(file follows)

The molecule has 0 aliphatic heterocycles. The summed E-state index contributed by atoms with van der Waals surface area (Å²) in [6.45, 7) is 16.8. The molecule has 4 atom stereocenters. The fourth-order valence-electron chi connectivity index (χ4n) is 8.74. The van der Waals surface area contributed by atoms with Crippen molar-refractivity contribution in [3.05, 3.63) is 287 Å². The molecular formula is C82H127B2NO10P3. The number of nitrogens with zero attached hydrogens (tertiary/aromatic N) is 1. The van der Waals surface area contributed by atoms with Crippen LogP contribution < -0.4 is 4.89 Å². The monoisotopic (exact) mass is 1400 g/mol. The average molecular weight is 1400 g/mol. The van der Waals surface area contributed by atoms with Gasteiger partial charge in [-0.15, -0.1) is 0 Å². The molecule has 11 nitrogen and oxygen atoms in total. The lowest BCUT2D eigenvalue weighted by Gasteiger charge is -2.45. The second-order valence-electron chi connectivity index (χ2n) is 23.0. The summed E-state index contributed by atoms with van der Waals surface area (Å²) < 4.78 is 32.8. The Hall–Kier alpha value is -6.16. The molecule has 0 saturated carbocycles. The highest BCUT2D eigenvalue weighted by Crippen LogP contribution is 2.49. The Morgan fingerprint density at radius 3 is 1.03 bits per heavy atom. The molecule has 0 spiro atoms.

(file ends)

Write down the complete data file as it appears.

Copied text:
The molecule has 0 aliphatic heterocycles. The summed E-state index contributed by atoms with van der Waals surface area (Å²) in [6.45, 7) is 16.8. The molecule has 4 atom stereocenters. The fourth-order valence-electron chi connectivity index (χ4n) is 8.74. The van der Waals surface area contributed by atoms with Crippen molar-refractivity contribution in [3.05, 3.63) is 287 Å². The molecular formula is C82H127B2NO10P3. The number of nitrogens with zero attached hydrogens (tertiary/aromatic N) is 1. The van der Waals surface area contributed by atoms with Crippen LogP contribution < -0.4 is 4.89 Å². The monoisotopic (exact) mass is 1400 g/mol. The average molecular weight is 1400 g/mol. The van der Waals surface area contributed by atoms with Gasteiger partial charge in [-0.15, -0.1) is 0 Å². The molecule has 11 nitrogen and oxygen atoms in total. The lowest BCUT2D eigenvalue weighted by Gasteiger charge is -2.45. The second-order valence-electron chi connectivity index (χ2n) is 23.0. The summed E-state index contributed by atoms with van der Waals surface area (Å²) < 4.78 is 32.8. The Hall–Kier alpha value is -6.16. The molecule has 0 saturated carbocycles. The highest BCUT2D eigenvalue weighted by Crippen LogP contribution is 2.49. The Morgan fingerprint density at radius 3 is 1.03 bits per heavy atom. The molecule has 0 spiro atoms.